It's something that frustrates most people, and something that we've all experienced. A new bill introduced in Minnesota looks at regulating this common practice.

What Does The New Bill Hope To Fix?

The new bill, HF 3438, updates Minnesota's consumer protection laws by focusing on how companies advertise their prices. If passed, it would be considered a deceptive practice if a business advertises a price for a product or service but doesn't include any mandatory fees in that price. Those disclaimers on ads are about to get much longer if this passes.

This means that all those extra charges that aren't optional and that a buyer can't avoid must be clearly stated upfront in the advertised price. The idea is to prevent companies from luring customers with low prices only to hit them with additional fees later on.

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AI Generated Image from Canva
AI Generated Image from Canva

Why Is This Bill Being Introduced?

This practice has gotten so widespread, from hotels and restaurants, to ticket sales and cell plans, that it will take legislation like this to make a difference in the way businesses treat consumers.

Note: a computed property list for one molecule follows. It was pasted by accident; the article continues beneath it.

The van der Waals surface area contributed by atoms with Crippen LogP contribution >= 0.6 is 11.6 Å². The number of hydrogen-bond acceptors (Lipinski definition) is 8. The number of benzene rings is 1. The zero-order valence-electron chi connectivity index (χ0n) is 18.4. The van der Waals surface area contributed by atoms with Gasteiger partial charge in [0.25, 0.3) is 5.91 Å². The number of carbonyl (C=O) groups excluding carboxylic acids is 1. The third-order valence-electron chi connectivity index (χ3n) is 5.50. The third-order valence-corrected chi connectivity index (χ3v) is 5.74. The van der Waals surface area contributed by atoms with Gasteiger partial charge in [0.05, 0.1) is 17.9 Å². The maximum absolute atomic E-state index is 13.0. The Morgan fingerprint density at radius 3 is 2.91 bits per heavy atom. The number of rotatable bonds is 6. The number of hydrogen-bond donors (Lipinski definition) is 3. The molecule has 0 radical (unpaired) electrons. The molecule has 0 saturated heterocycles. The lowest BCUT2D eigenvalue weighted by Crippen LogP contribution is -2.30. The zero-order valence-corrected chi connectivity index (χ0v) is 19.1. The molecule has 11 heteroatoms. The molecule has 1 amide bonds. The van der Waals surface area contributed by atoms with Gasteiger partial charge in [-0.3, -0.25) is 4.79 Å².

The bill was introduced by Rep. Emma Greenman from Minneapolis, she told Axios, "Consumers hate it, and it's also deceptive because you're not actually telling people what something costs until they're at the point of no return."

Here are some bullet points at some of the things that this bill aims to address:


Deceptive Trade Practices Include:

  • Misrepresenting goods or services as those of another.
  • Creating confusion about the source, sponsorship, or certification of goods or services.
  • Falsely suggesting affiliation or certification by another entity.
  • Misleading representations regarding geographic origin.
  • False claims about the characteristics, benefits, or quantities of goods or services.
  • Selling goods as new when they are not.
  • Misrepresenting the standard, quality, or grade of goods or services.
  • Making false or misleading statements about competitors.
  • Advertising goods or services without the intent to sell as advertised.
  • Failing to supply advertised goods or services to meet demand, without disclosure.
  • Making false statements about price reductions.
  • Suggesting that healthcare services may be withheld for delinquency in payment.
  • Engaging in unfair competition or practices.

New Addition:

  • It's deceptive to advertise, display, or offer goods or services without including all mandatory fees or surcharges in the price.
  • Mandatory Fees Definition:
    • Fees that must be paid to purchase the advertised goods or services.
    • Fees that are not reasonably avoidable by the consumer.
    • Fees a reasonable consumer would expect to be included in the price.
    • Excludes taxes imposed by government entities.


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